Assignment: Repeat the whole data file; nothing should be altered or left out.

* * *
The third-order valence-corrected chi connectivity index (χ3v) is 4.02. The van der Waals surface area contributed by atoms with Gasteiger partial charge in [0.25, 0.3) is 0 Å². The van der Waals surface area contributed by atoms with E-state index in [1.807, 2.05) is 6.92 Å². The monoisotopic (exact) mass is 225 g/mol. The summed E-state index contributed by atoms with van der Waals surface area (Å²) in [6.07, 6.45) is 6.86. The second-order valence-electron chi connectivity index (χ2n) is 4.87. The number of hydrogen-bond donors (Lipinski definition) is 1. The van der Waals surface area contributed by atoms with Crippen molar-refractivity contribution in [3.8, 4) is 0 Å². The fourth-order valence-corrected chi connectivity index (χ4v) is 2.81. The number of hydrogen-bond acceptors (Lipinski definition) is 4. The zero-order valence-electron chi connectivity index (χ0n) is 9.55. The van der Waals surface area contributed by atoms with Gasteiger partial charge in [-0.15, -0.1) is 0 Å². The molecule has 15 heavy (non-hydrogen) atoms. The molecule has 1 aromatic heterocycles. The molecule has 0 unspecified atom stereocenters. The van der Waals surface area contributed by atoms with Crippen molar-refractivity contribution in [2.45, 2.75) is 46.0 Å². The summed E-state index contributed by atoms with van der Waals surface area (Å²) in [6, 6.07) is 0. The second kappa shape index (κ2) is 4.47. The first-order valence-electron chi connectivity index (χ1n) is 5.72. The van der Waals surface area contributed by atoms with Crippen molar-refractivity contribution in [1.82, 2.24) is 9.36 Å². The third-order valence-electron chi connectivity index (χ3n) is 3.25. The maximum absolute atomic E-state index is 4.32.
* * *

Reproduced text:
The third-order valence-corrected chi connectivity index (χ3v) is 4.02. The van der Waals surface area contributed by atoms with Gasteiger partial charge in [0.25, 0.3) is 0 Å². The van der Waals surface area contributed by atoms with E-state index in [1.807, 2.05) is 6.92 Å². The monoisotopic (exact) mass is 225 g/mol. The summed E-state index contributed by atoms with van der Waals surface area (Å²) in [6.07, 6.45) is 6.86. The second-order valence-electron chi connectivity index (χ2n) is 4.87. The number of hydrogen-bond donors (Lipinski definition) is 1. The van der Waals surface area contributed by atoms with Crippen molar-refractivity contribution in [3.8, 4) is 0 Å². The fourth-order valence-corrected chi connectivity index (χ4v) is 2.81. The number of hydrogen-bond acceptors (Lipinski definition) is 4. The zero-order valence-electron chi connectivity index (χ0n) is 9.55. The van der Waals surface area contributed by atoms with Gasteiger partial charge in [-0.15, -0.1) is 0 Å². The molecule has 15 heavy (non-hydrogen) atoms. The molecule has 1 aromatic heterocycles. The molecule has 0 unspecified atom stereocenters. The van der Waals surface area contributed by atoms with Crippen molar-refractivity contribution in [2.45, 2.75) is 46.0 Å². The summed E-state index contributed by atoms with van der Waals surface area (Å²) in [6, 6.07) is 0. The second kappa shape index (κ2) is 4.47. The first-order valence-electron chi connectivity index (χ1n) is 5.72. The van der Waals surface area contributed by atoms with Crippen molar-refractivity contribution in [1.82, 2.24) is 9.36 Å². The third-order valence-electron chi connectivity index (χ3n) is 3.25. The maximum absolute atomic E-state index is 4.32.